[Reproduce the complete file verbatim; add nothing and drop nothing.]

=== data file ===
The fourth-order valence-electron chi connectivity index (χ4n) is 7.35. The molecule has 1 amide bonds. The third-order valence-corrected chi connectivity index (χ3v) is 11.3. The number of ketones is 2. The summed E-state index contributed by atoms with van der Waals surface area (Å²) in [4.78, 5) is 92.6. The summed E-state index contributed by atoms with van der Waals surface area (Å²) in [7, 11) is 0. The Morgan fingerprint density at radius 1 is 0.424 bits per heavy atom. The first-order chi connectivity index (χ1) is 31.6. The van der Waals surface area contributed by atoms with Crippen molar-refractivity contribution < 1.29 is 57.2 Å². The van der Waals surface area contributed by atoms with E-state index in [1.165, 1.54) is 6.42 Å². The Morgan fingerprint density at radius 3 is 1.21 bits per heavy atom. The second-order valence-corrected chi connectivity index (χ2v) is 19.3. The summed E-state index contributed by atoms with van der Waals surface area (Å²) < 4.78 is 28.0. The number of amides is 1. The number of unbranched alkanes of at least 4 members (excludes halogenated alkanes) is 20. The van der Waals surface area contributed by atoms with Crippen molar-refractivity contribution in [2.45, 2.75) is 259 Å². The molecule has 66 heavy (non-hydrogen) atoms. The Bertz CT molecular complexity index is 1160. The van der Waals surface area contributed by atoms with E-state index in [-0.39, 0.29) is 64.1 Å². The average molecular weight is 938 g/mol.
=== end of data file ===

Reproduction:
The fourth-order valence-electron chi connectivity index (χ4n) is 7.35. The molecule has 1 amide bonds. The third-order valence-corrected chi connectivity index (χ3v) is 11.3. The number of ketones is 2. The summed E-state index contributed by atoms with van der Waals surface area (Å²) in [4.78, 5) is 92.6. The summed E-state index contributed by atoms with van der Waals surface area (Å²) in [7, 11) is 0. The Morgan fingerprint density at radius 1 is 0.424 bits per heavy atom. The first-order chi connectivity index (χ1) is 31.6. The van der Waals surface area contributed by atoms with Crippen molar-refractivity contribution < 1.29 is 57.2 Å². The van der Waals surface area contributed by atoms with E-state index in [1.165, 1.54) is 6.42 Å². The Morgan fingerprint density at radius 3 is 1.21 bits per heavy atom. The second-order valence-corrected chi connectivity index (χ2v) is 19.3. The summed E-state index contributed by atoms with van der Waals surface area (Å²) < 4.78 is 28.0. The number of amides is 1. The number of unbranched alkanes of at least 4 members (excludes halogenated alkanes) is 20. The van der Waals surface area contributed by atoms with Crippen molar-refractivity contribution in [2.45, 2.75) is 259 Å². The molecule has 66 heavy (non-hydrogen) atoms. The Bertz CT molecular complexity index is 1160. The van der Waals surface area contributed by atoms with E-state index in [-0.39, 0.29) is 64.1 Å². The average molecular weight is 938 g/mol.